Who controls science and technology?

SGR produces a range of resources on the issue of 'Who controls science and technology?' This includes the power of vested interests (especially the military and private corporations), openness and democracy in science, and public engagement and participation. Two of our main projects focus on military influence on science and technology, and corporate influence on science and technology.

8 results

The detrimental effects of commercial influence on science and technology

SGR report by Chris Langley and Stuart Parkinson; October 2009

It is no secret that links between the commercial sectors and science and technology are increasing. Many policy-makers, business leaders and members of the science community argue that this is positive for both science and society. But there is growing evidence that the science commercialisation agenda brings with it a wide range of detrimental effects, including bias, conflicts of interest, a narrowing of the research agenda, and misrepresentation of research results. This report takes an in-depth look at the evidence for these effects across five sectors: pharmaceuticals; tobacco; military/defence; oil and gas; and biotechnology. Its findings make disturbing reading for all concerned about the positive role of science and technology in our society.
 

Military influence, commercial pressures and the compromised university

SGR briefing by Chris Langley, Stuart Parkinson and Philip Webber; June 2008

This briefing builds upon the disclosures of, and recommendations provided in, Soldiers in the Laboratory and More Soldiers in the Laboratory and focuses on the impact of military sector influence within the research and teaching environment of universities in the UK.
 

The militarisation of science and technology - an update

SGR briefing by Chris Langley, Stuart and Philip Webber; August 2007

This briefing provides an update to Soldiers In The Laboratory. In addition to SGR's latest findings about the power and influence of the military in science, engineering and technology (SET) in the UK and elsewhere since the previous report was written, this briefing also highlights some of the problems encountered in obtaining detailed information on military involvement in R&D despite the entry into force of the Freedom of Information Act. The report also documents the huge imbalance between government R&D funding of the military and funding to tackle ill-health, environmental degradation and poverty, and argues that a major shift in resources towards supporting social justice and environmental protection and away from the military is needed.
 

12 inspiring cases of ethical careers in science and technology

SGR ethical careers booklet edited by Stuart Parkinson and Vanessa Spedding; April 2006

12 scientists and engineers tell of their experiences in trying to follow an ethical career. The cases cover a wide range of issues relating to the environment, social justice, the military, and animal welfare.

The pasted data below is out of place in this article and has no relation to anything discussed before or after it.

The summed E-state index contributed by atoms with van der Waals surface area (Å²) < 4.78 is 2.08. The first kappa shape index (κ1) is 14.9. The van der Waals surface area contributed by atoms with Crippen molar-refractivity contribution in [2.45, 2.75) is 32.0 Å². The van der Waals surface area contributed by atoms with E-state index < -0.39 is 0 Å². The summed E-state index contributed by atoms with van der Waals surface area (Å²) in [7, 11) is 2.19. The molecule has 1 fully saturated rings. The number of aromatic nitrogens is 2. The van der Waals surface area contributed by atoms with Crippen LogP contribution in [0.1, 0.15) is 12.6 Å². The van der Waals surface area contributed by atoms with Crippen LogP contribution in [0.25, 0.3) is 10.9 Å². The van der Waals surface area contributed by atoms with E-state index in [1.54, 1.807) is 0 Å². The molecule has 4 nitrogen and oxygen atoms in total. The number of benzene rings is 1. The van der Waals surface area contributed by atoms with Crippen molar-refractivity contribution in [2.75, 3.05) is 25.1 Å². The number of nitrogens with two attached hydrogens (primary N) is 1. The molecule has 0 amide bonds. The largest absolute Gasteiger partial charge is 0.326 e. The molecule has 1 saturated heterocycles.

SGR ethical careers briefing by Stuart Parkinson; January 2006

Corporations have become one of the most powerful influences within science and technology in recent years. This has thrown up many ethical concerns, not least the issue of whether their involvement has a distorting influence on the direction of research and development. This briefing outlines the key ethical issues in this area, and discusses how these affect career choice for scientists and engineers. It gives tips on spotting ethical corporations and looks at alternative career options in the public and non-profit sectors.
 

SGR ethical careers briefing by Chris Langley; January 2006

This briefing discusses military involvement with science and engineering, and how it can affect career choice in these fields. It outlines how the UK’s position as a major military power influences research, teaching, and development and deployment of new technologies, and discusses the related ethical issues. The briefing also gives tips on avoiding military work and describes opportunities in a range of alternative fields such as peace-building, disarmament, and cleaner energy technologies.
 

Military involvement in science and technology - and some alternatives

SGR report - written by Chris Langley; edited by Stuart Parkinson and Philip Webber; 19 January 2005

The UK’s involvement in the ‘War on terror’, especially the use of military force in Iraq, has been one of the most hotly contested issues in recent years. Meanwhile public confidence in science has been hit hard by controversies from GM crops to the MMR vaccine. This report investigates where military and scientific endeavours have intertwined—revealing the extent of the power and influence that the military has within UK science and engineering. The report describes how this influence has developed since the end of the Cold War, and examines whether the current level of military involvement in science and technology is the best way of contributing to the goals of peace, social justice and environmental sustainability.
 

This booklet takes an initial look at issues such as genetics, climate change, arms, militarisation of space, animal experiments, cleaner technology, information technology, and science funding. In addition, it describes the experiences of working scientists and how they have dealt with many of these issues. Contributors include Nobel Peace Prize winner Professor Sir Joseph Rotblat, inventor of the World-Wide-Web Dr Tim Berners-Lee and the well-known commentator on biotechnology issues Dr Mae Wan Ho.

SGR ethical careers booklet, edited by Stuart Parkinson and Vanessa Spedding; summer 2001